We even had a few sword fights with those sticks -
I bet that's a Norwegian tradition, too!
At the end of the day we had a stack of about 120
- not included what we had eaten with butter and sugar-
and noses and a kitchen that were as white as the snow outside.

I'll bring some for Christmas so you can taste it...


Pressed Down, Shaken Together, & Running Over

It looks like a foot of snow outside this morning.
As a southerner, it still amazes me -
it's fresh and clean and quiet outside.
I looked out the front door and
what did I see out, but my man -
doing a drive-by with his camera phone.
Crazy man!
I was just about to go out myself
and shovel our drive.

But I ended up helping Clarice, from across the street.
She needed to get her car out of the garage,
 because she was on the schedule to work at the church bazaar.
She protested my help the whole time,
but we got it done in half the time.

I went back to work on my own drive,
and neighbor Brian came around the corner with his
big fancy snow thrower blower thingy.

Which proves the truth of Luke 6:38
 Give, and it will be given to you.
 A good measure,
pressed down,
 shaken together
 and running over...
(Red because Jesus said it)
When I came back into the house,
I heard a stanza of Amazing Grace coming through
my ipod:
...the earth will soon dissolve like snow...
and I thought to myself-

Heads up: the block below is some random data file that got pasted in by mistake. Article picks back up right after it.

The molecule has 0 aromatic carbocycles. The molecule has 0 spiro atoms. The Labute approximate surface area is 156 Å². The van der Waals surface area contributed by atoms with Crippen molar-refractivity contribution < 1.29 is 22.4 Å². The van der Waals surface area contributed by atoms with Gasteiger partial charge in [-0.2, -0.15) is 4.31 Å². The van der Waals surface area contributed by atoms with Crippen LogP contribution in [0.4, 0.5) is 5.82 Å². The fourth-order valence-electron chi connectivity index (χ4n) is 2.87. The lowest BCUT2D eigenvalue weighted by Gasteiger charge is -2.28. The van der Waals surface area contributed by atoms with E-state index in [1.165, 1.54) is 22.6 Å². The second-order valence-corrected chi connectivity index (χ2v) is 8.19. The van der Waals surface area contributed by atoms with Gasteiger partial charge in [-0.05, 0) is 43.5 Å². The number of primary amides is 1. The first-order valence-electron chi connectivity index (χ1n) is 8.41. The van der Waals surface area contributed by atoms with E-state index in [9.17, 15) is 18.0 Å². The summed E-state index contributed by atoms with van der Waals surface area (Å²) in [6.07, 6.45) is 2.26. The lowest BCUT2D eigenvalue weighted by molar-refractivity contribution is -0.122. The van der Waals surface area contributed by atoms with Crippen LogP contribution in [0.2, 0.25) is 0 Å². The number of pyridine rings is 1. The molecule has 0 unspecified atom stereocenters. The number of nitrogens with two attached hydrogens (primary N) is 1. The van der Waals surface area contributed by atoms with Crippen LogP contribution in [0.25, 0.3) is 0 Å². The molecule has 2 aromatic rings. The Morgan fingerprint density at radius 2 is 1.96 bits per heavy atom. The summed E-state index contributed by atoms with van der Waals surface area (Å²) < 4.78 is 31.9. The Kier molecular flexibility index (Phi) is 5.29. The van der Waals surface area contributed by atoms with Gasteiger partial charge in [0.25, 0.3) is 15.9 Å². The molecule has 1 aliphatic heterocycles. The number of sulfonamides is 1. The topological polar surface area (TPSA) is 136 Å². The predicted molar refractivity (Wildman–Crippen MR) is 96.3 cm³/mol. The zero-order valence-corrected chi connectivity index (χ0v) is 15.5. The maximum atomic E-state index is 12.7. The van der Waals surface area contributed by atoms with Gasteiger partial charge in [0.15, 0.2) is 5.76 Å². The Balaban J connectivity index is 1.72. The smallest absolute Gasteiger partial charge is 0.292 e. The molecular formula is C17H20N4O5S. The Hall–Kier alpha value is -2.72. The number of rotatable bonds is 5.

this stuff ain't dissolving for a loooong time.
Stay warm, my friends!


Election Day 2012

Blessed is the nation whose God is the LORD, 
the people he chose for his inheritance.
(Psalm 33:12)


Bless the Lord, O my soul;
And all that is within me,
bless His holy name!
(Psalm 103:1)


There's No Place Like Home!

I've been in Texas for a few weeks.
It's sure been good to be home.
I've loved on grand kids, visited and visited with daughter,
and talked non-stop over lunches with girlfriends.
Texas may be full of things that prick, stick, bite, and sting
but it's still a great place to live
and I do plan to live here again someday!
This trip back to West Texas, I found greener grass
(after a two year drought, it finally rained),
a little more water
(the water supply lakes caught good rainfall),
(Unique windmill at the end of the road)
and more hopeful folks
(there's talk of an oil boom coming to our area).
(Curious cow across the road)

All things familiar have become more precious in being away.
Someone said it another way - absence makes the heart
grow fonder.
We have considered selling the old tractor,
so I was out with the rising sun for a few last shots
and I pondered for the first time,
the part that tractor had in feeding me as I grew up.
(Overlooking my growing up place and someone else's oil well)
It kept me in the cutest homemade clothes and new shoes,
 gave me piano lessons,
sent me to college,
and bought my first car.
Of course it was my daddy that jostled up and down the cotton rows,
plowing, planting and harvesting. 
My mama sewed those dresses.
And I was the ungrateful child. 
That tractor has become a symbol of things past.
And of course, I just can't get enough of the
wonderful West Texas sunsets.
(My Back Yard)
It's front row seats in the old spring yard chair
for the daily dusk light show.
I love West Texas.
But now it's time to say goodbye again

and head back to my great North Dakota adventure
and my man.
My northern girlfriends are texting, emailing, and facebooking
wondering when I'll be back "home".
They are reminding me that we will be making lefse,
and practicing the Christmas cantata,
and going to the last Bible Study session. 
When I walk in the door, I know I'll say,
"It sure is good to be home."
Yep! There's no place like home!
so it must be true
Home is where your heart is
Home is where you hang your hat.

Thanks for stopping by!